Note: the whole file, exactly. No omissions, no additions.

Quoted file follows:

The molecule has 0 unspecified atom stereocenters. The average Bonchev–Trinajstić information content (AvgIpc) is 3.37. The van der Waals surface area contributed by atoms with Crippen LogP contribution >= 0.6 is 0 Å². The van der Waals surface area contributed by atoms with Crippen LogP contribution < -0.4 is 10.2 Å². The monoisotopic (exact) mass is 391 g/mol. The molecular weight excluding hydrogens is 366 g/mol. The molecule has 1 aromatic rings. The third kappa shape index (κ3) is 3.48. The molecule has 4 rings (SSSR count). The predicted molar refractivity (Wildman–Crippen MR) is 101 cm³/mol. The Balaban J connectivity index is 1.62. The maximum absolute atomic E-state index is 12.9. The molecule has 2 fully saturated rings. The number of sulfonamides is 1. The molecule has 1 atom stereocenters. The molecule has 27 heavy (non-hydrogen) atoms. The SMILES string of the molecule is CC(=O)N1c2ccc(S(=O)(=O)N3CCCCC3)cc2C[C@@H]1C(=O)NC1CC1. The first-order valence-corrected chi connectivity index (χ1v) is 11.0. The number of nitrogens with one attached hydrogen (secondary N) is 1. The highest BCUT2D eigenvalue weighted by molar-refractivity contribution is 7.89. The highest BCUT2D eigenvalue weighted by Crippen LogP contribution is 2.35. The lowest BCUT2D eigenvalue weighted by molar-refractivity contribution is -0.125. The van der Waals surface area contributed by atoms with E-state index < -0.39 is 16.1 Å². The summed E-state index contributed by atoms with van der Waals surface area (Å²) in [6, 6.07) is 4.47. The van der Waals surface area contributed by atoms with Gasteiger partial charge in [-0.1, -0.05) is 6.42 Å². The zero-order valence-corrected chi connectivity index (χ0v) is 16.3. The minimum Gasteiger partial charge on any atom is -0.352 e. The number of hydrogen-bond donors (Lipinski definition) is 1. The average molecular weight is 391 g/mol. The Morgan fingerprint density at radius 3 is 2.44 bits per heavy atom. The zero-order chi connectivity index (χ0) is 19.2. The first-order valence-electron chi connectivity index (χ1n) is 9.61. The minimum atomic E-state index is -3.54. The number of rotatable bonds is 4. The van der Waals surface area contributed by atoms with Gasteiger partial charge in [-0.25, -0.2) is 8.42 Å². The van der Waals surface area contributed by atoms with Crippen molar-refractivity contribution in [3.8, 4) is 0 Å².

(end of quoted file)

The molecule has 0 unspecified atom stereocenters. The average Bonchev–Trinajstić information content (AvgIpc) is 3.37. The van der Waals surface area contributed by atoms with Crippen LogP contribution >= 0.6 is 0 Å². The van der Waals surface area contributed by atoms with Crippen LogP contribution < -0.4 is 10.2 Å². The monoisotopic (exact) mass is 391 g/mol. The molecular weight excluding hydrogens is 366 g/mol. The molecule has 1 aromatic rings. The third kappa shape index (κ3) is 3.48. The molecule has 4 rings (SSSR count). The predicted molar refractivity (Wildman–Crippen MR) is 101 cm³/mol. The Balaban J connectivity index is 1.62. The maximum absolute atomic E-state index is 12.9. The molecule has 2 fully saturated rings. The number of sulfonamides is 1. The molecule has 1 atom stereocenters. The molecule has 27 heavy (non-hydrogen) atoms. The SMILES string of the molecule is CC(=O)N1c2ccc(S(=O)(=O)N3CCCCC3)cc2C[C@@H]1C(=O)NC1CC1. The first-order valence-corrected chi connectivity index (χ1v) is 11.0. The number of nitrogens with one attached hydrogen (secondary N) is 1. The highest BCUT2D eigenvalue weighted by molar-refractivity contribution is 7.89. The highest BCUT2D eigenvalue weighted by Crippen LogP contribution is 2.35. The lowest BCUT2D eigenvalue weighted by molar-refractivity contribution is -0.125. The van der Waals surface area contributed by atoms with E-state index < -0.39 is 16.1 Å². The summed E-state index contributed by atoms with van der Waals surface area (Å²) in [6, 6.07) is 4.47. The van der Waals surface area contributed by atoms with Gasteiger partial charge in [-0.1, -0.05) is 6.42 Å². The zero-order valence-corrected chi connectivity index (χ0v) is 16.3. The minimum Gasteiger partial charge on any atom is -0.352 e. The number of hydrogen-bond donors (Lipinski definition) is 1. The average molecular weight is 391 g/mol. The Morgan fingerprint density at radius 3 is 2.44 bits per heavy atom. The zero-order chi connectivity index (χ0) is 19.2. The first-order valence-electron chi connectivity index (χ1n) is 9.61. The minimum atomic E-state index is -3.54. The number of rotatable bonds is 4. The van der Waals surface area contributed by atoms with Gasteiger partial charge in [-0.25, -0.2) is 8.42 Å². The van der Waals surface area contributed by atoms with Crippen molar-refractivity contribution in [3.8, 4) is 0 Å².